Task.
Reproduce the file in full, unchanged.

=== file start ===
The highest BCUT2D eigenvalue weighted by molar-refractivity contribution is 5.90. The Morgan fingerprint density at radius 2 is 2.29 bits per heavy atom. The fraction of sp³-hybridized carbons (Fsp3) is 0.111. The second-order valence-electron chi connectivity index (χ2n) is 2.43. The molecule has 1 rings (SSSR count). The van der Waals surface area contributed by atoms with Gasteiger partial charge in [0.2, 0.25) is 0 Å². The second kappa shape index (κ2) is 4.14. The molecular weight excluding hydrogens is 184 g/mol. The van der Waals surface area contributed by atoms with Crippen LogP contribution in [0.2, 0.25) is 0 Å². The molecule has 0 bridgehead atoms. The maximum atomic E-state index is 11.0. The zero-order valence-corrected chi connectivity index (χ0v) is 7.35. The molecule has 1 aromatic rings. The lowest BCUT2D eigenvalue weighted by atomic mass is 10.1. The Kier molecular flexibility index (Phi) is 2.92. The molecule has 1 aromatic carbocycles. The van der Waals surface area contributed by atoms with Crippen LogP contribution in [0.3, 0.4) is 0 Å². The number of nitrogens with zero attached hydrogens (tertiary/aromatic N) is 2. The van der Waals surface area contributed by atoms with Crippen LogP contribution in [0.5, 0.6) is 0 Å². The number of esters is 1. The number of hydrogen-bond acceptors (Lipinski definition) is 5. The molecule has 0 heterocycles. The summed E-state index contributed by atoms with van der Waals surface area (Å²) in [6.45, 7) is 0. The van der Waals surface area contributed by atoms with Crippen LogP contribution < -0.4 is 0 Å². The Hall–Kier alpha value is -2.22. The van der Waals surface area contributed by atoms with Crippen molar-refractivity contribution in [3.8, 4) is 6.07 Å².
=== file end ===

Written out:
The highest BCUT2D eigenvalue weighted by molar-refractivity contribution is 5.90. The Morgan fingerprint density at radius 2 is 2.29 bits per heavy atom. The fraction of sp³-hybridized carbons (Fsp3) is 0.111. The second-order valence-electron chi connectivity index (χ2n) is 2.43. The molecule has 1 rings (SSSR count). The van der Waals surface area contributed by atoms with Gasteiger partial charge in [0.2, 0.25) is 0 Å². The second kappa shape index (κ2) is 4.14. The molecular weight excluding hydrogens is 184 g/mol. The van der Waals surface area contributed by atoms with Crippen LogP contribution in [0.2, 0.25) is 0 Å². The molecule has 0 bridgehead atoms. The maximum atomic E-state index is 11.0. The zero-order valence-corrected chi connectivity index (χ0v) is 7.35. The molecule has 1 aromatic rings. The lowest BCUT2D eigenvalue weighted by atomic mass is 10.1. The Kier molecular flexibility index (Phi) is 2.92. The molecule has 1 aromatic carbocycles. The van der Waals surface area contributed by atoms with Crippen LogP contribution in [0.3, 0.4) is 0 Å². The number of nitrogens with zero attached hydrogens (tertiary/aromatic N) is 2. The van der Waals surface area contributed by atoms with Crippen LogP contribution in [0.5, 0.6) is 0 Å². The number of esters is 1. The number of hydrogen-bond acceptors (Lipinski definition) is 5. The molecule has 0 heterocycles. The summed E-state index contributed by atoms with van der Waals surface area (Å²) in [6.45, 7) is 0. The van der Waals surface area contributed by atoms with Crippen LogP contribution < -0.4 is 0 Å². The Hall–Kier alpha value is -2.22. The van der Waals surface area contributed by atoms with Crippen molar-refractivity contribution in [3.8, 4) is 6.07 Å².